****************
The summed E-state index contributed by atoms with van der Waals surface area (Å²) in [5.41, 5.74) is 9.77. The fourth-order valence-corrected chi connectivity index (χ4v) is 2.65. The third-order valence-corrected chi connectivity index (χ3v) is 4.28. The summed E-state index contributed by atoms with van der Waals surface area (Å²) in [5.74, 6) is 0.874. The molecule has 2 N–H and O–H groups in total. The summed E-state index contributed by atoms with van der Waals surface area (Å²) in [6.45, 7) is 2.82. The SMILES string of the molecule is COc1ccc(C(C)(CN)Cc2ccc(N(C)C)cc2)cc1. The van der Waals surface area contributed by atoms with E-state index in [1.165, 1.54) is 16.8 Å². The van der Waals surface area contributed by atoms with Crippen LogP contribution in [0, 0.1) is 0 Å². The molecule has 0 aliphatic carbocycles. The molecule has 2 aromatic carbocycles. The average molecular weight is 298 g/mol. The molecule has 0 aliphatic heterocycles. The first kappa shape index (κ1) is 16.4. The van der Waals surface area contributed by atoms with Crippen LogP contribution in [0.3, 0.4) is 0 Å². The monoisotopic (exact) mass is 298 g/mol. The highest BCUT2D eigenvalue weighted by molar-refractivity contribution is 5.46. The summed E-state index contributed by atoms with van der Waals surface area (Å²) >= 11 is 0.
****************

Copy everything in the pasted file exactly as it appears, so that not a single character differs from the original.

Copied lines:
The summed E-state index contributed by atoms with van der Waals surface area (Å²) in [5.41, 5.74) is 9.77. The fourth-order valence-corrected chi connectivity index (χ4v) is 2.65. The third-order valence-corrected chi connectivity index (χ3v) is 4.28. The summed E-state index contributed by atoms with van der Waals surface area (Å²) in [5.74, 6) is 0.874. The molecule has 2 N–H and O–H groups in total. The summed E-state index contributed by atoms with van der Waals surface area (Å²) in [6.45, 7) is 2.82. The SMILES string of the molecule is COc1ccc(C(C)(CN)Cc2ccc(N(C)C)cc2)cc1. The van der Waals surface area contributed by atoms with E-state index in [1.165, 1.54) is 16.8 Å². The van der Waals surface area contributed by atoms with Crippen LogP contribution in [0, 0.1) is 0 Å². The molecule has 0 aliphatic carbocycles. The molecule has 2 aromatic carbocycles. The average molecular weight is 298 g/mol. The molecule has 0 aliphatic heterocycles. The first kappa shape index (κ1) is 16.4. The van der Waals surface area contributed by atoms with Crippen LogP contribution in [0.3, 0.4) is 0 Å². The monoisotopic (exact) mass is 298 g/mol. The highest BCUT2D eigenvalue weighted by molar-refractivity contribution is 5.46. The summed E-state index contributed by atoms with van der Waals surface area (Å²) >= 11 is 0.